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Governor Pauses Garnishments; Questions Remain About Protecting Iowans' Stimulus Checks

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Gov. Kim Reynolds last week temporarily prohibited debt collectors and banks from seizing funds from Iowans’ bank accounts and wages during the coronavirus public health emergency.

Reynolds’ order pausing all garnishments, except those related to family support, is in effect until May 27. Before this order, legal advocates were seeing what looked like an uptick in debt collections as coronavirus started to appear in the state and court services were reduced.

This happened to Adunni Noibi, who works at a hospital in Iowa City. She tried to pay her mortgage in mid-March, wasn’t able to transfer funds, and then found out a debt collector had frozen her accounts.

“This was when everything was coming up with [coronavirus], and everyone was out buying groceries, stocking up. We didn’t know what was going to happen,” Noibi said. “I tried to explain this is all the money I have. They didn’t care.”

Noibi, who is also a single mom and a student, said the debt collector told her they would seize her assets for 120 days or until the debt was paid off.

“How can you leave someone out there without the means to provide for their family?” she asked.

Noibi got a court hearing with the help of Iowa Legal Aid, and she said the issue was resolved by the end of March. She said her student loan debt was ultimately forgiven.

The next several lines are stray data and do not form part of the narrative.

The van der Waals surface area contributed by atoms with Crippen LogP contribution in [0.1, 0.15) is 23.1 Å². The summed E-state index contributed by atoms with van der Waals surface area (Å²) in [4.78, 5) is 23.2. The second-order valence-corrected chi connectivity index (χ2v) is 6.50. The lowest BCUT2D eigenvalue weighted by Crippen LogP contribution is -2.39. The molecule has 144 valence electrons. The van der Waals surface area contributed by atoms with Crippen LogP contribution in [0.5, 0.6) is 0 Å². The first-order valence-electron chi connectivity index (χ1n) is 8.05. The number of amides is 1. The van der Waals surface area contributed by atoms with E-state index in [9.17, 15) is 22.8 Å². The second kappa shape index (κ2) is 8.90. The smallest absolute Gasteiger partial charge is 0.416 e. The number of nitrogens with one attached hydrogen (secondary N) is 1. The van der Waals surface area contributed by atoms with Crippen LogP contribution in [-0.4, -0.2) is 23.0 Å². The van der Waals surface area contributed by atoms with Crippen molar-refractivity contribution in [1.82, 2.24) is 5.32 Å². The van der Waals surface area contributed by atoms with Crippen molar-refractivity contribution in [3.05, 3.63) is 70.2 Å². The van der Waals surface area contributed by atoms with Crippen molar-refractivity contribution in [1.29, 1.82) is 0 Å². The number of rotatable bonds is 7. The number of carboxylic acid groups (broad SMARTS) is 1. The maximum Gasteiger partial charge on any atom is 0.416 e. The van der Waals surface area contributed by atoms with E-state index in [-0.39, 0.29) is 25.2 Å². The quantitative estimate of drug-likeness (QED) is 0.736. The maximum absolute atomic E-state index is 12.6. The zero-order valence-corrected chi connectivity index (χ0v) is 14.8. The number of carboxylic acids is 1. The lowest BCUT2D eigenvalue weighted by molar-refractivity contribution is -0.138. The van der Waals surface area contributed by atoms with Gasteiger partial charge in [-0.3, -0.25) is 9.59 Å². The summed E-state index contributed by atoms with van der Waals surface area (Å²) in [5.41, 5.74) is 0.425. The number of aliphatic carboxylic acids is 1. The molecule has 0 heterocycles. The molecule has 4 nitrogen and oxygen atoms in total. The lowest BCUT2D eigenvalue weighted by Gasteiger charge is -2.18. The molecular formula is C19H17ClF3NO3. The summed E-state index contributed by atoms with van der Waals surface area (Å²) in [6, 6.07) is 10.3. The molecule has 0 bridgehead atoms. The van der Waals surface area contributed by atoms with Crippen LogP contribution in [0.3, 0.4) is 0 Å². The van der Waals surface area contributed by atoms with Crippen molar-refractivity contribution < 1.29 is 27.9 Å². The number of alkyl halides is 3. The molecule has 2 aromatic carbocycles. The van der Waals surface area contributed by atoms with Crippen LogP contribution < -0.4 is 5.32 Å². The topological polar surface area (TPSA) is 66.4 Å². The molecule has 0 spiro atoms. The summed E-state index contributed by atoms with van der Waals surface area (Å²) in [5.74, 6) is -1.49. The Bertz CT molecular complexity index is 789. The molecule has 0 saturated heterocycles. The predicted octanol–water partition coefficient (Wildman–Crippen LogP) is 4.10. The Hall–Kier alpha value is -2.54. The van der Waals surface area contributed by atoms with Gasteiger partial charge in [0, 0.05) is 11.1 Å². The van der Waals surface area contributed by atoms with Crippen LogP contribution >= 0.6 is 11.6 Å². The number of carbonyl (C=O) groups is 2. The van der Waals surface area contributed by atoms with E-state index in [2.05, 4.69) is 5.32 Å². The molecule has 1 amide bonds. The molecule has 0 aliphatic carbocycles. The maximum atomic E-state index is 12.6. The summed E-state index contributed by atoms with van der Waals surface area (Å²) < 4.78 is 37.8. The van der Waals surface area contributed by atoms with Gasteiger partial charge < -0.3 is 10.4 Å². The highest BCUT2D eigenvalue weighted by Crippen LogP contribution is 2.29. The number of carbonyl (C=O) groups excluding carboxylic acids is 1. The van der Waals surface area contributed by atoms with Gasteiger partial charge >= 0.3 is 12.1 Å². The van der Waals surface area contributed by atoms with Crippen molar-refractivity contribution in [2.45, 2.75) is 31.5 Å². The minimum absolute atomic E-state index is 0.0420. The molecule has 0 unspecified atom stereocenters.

Iowa Legal Aid Litigation Director Alex Kornya said garnishments have been an increasing concern as Iowans get stimulus checks from the federal government. And many court dates for hearings to argue against garnishments have been pushed back several weeks because of reduced court services.

Koryna said Reynolds’ “sweeping” order puts a hold on new and existing garnishments. But he said there could be difficulties in implementing this change, because employers and banks have different levels of sophistication.

“It’s important that people who are currently under a continuing garnishment try to contact their bank or employer and let them know that this proclamation has been issued which stops ongoing and new garnishments,” Kornya said. “So that should be enough for most employers and banks to just voluntarily release funds.”

He said if that doesn’t work, debtors may have to go to court.

Reynolds said it is unlikely this order will be extended past May 27.

Federal assistance could be subject to seizure by creditors

After the hold on garnishments expires, it’s not clear if the $1,200 stimulus checks Iowans are receiving from the federal government will be protected under Iowa law.

Public assistance benefits such as cash assistance and unemployment benefits are legally protected from seizure. It’s not clear if the stimulus checks can be categorized as public assistance, and it could take a years-long court case to decide that in Iowa.

According to The Washington Post, the U.S. Treasury Department was reviewing whether it has the authority to protect those $1,200 federal stimulus payments from debt collectors.

Meanwhile, some state attorneys general are saying the payments are protected by existing state law. And the governor of Oregon signed an executive order prohibiting debt collectors from seizing stimulus payments.

Iowa Attorney General Tom Miller’s spokesperson Lynn Hicks said the federal stimulus payments are not clearly protected from garnishment in Iowa.

“Attorney General Miller is concerned about this issue, and we’re working on several fronts,” Hicks said in an email.

Miller signed onto a letter with 24 other state attorneys general asking the U.S. Treasury secretary to make the payments exempt from garnishment.

“During this public health and economic crisis, the states do not believe that the billions of dollars appropriated by Congress to help keep hard-working Americans afloat should be subject to garnishment,” the letter reads.

Hicks said the AG’s office is also working with U.S. Sen. Chuck Grassley and the governor’s office.

Reynolds’ office did not return a request for comment on this issue.

Katarina Sostaric is IPR's State Government Reporter